Diamond in the Rough? – a series by Kevin Hetrick

August 10th, 2011 by Kevin Hetrick

Diamond may not be the appropriate words for these players, but I offer the following…

Last year, the Cavs had five rookies that were selected after the 52nd pick in the draft or were undrafted. Samardo Samuels, Luke Harangody, Semih Erden, Manny Harris, and Alonzo Gee (I’m counting Gee because he was undrafted and only played 180 minutes in 2009 – 2010) were draft day afterthoughts that played at least 600 NBA minutes last year. In this short series, these players will be compared to similar players from the 2002 – 2003 to 2009 – 2010 seasons to determine what precedent there is for each to become a productive NBA player.

The comparisons will be statistical and based on eight numbers: true shooting percentage (ts), assist rate (ast), turnover rate (to), usage rate (usg), offensive rebounding rate (orr), defensive rebounding rate (drr), player efficiency rating (PER) and age. Both the statistics and the timeframe were selected because they are easily sort able on ESPN.com’s “Hollinger’s Player Statistics” page.

Over the 8 seasons, the following table reflects the power forwards that were statistically most similar to Samardo Samuels last year. Samuels scored with below average efficiency, rarely passed, and rebounded offensively nearly as well as he did defensively. In some cases, the definition of “similar” gets slightly stretched.

What conclusions can be drawn from this data? First, no player “similar” to Samuels has become more than a borderline NBA starter. Kris Humphries is the most intriguing, but he’s not a great comparison; Humphries was younger, more athletic, and slightly better across the board. Glen Davis is a relatively inefficient player whose reputation has benefitted due to playing on a champion.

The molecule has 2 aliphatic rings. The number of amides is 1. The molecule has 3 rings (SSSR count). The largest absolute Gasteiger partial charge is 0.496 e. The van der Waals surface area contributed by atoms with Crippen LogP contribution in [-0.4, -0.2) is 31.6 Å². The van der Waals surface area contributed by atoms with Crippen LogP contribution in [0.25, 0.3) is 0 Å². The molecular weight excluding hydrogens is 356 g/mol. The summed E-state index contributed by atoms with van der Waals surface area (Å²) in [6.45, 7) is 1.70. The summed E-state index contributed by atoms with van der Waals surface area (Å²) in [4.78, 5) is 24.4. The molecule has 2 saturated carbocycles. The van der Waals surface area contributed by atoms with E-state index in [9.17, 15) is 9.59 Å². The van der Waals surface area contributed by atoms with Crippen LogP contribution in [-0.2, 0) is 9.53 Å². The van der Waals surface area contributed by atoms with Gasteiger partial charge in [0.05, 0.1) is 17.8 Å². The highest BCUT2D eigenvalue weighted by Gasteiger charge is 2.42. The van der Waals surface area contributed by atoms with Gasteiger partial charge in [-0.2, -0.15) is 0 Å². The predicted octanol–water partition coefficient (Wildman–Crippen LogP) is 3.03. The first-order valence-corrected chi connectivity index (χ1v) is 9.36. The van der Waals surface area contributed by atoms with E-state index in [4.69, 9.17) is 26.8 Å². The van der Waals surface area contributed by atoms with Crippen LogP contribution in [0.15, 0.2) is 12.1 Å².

The most similar seasons to Samuels were 2007 – 2008 Jason Smith, 2007 – 2008 Glen Davis, 2002 – 2003 Slava Medvedenko, and 2002 – 2003 Lonny Baxter. The most similar player is Davis, due to his physique and also shot distribution; Samuels attempted 79% of his field goals from inside 10 ft compared to Davis’ 77% attempted from short range in 2007 – 2008. Each of the aforementioned four players was a rookie except for Medvedenko, who did not attend college and was in his third season. The most encouraging take away is that the two more recent players are still playing and played at least 1100 minutes for a playoff team last year. During the comparable seasons, one of the four players played 900 minutes on an NBA champion (Davis) and another played 700 minutes for an NBA champion the year prior (Medvedenko). In conclusion, although there is not a precedent for Samuels to become much more than he is now, there are precedents for sustainable contributing to a successful NBA team. Hopefully like Glen Davis, someday Cavs fans are able to discuss Samuels as an inefficient back-up that benefitted from being on a champion.

(Also if anyone cares, I will be making several posts at eightpointsnineseconds.com, the True Hoop Network blog for the Indiana Pacers. The first one should be up tomorrow.)


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